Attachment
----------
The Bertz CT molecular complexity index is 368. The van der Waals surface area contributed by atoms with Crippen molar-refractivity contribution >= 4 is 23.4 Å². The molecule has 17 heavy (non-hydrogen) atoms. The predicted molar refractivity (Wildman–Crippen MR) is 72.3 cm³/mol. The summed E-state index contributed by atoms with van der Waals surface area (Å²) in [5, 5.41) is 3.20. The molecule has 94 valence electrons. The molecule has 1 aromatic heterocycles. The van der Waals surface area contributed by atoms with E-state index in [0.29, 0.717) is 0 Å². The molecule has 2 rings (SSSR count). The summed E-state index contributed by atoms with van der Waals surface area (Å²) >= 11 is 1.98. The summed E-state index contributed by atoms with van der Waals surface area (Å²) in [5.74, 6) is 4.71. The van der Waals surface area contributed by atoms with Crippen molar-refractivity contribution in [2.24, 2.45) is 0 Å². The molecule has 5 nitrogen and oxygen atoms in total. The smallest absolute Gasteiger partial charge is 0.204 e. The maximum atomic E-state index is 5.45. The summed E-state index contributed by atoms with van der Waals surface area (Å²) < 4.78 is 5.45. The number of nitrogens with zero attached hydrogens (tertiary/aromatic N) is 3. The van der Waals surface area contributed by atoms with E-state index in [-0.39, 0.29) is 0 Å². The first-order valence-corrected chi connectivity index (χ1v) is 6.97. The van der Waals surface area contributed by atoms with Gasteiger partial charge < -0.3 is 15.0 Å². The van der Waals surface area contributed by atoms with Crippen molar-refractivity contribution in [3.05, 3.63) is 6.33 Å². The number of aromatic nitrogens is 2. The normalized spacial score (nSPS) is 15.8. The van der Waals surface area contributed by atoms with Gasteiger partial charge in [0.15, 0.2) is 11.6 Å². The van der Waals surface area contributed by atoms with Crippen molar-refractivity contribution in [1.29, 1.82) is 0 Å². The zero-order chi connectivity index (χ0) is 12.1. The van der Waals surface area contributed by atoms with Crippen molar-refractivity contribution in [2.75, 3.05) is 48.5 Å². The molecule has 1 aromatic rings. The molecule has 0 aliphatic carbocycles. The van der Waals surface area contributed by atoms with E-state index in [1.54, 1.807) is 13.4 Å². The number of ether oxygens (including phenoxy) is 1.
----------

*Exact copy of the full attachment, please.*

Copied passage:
The Bertz CT molecular complexity index is 368. The van der Waals surface area contributed by atoms with Crippen molar-refractivity contribution >= 4 is 23.4 Å². The molecule has 17 heavy (non-hydrogen) atoms. The predicted molar refractivity (Wildman–Crippen MR) is 72.3 cm³/mol. The summed E-state index contributed by atoms with van der Waals surface area (Å²) in [5, 5.41) is 3.20. The molecule has 94 valence electrons. The molecule has 1 aromatic heterocycles. The van der Waals surface area contributed by atoms with E-state index in [0.29, 0.717) is 0 Å². The molecule has 2 rings (SSSR count). The summed E-state index contributed by atoms with van der Waals surface area (Å²) >= 11 is 1.98. The summed E-state index contributed by atoms with van der Waals surface area (Å²) in [5.74, 6) is 4.71. The van der Waals surface area contributed by atoms with Crippen molar-refractivity contribution in [2.24, 2.45) is 0 Å². The molecule has 5 nitrogen and oxygen atoms in total. The smallest absolute Gasteiger partial charge is 0.204 e. The maximum atomic E-state index is 5.45. The summed E-state index contributed by atoms with van der Waals surface area (Å²) < 4.78 is 5.45. The number of nitrogens with zero attached hydrogens (tertiary/aromatic N) is 3. The van der Waals surface area contributed by atoms with E-state index in [-0.39, 0.29) is 0 Å². The first-order valence-corrected chi connectivity index (χ1v) is 6.97. The van der Waals surface area contributed by atoms with Gasteiger partial charge < -0.3 is 15.0 Å². The van der Waals surface area contributed by atoms with Crippen molar-refractivity contribution in [3.05, 3.63) is 6.33 Å². The number of aromatic nitrogens is 2. The normalized spacial score (nSPS) is 15.8. The van der Waals surface area contributed by atoms with Gasteiger partial charge in [0.15, 0.2) is 11.6 Å². The van der Waals surface area contributed by atoms with Crippen molar-refractivity contribution in [1.29, 1.82) is 0 Å². The zero-order chi connectivity index (χ0) is 12.1. The van der Waals surface area contributed by atoms with Crippen molar-refractivity contribution in [2.75, 3.05) is 48.5 Å². The molecule has 1 aromatic rings. The molecule has 0 aliphatic carbocycles. The van der Waals surface area contributed by atoms with E-state index in [1.54, 1.807) is 13.4 Å². The number of ether oxygens (including phenoxy) is 1.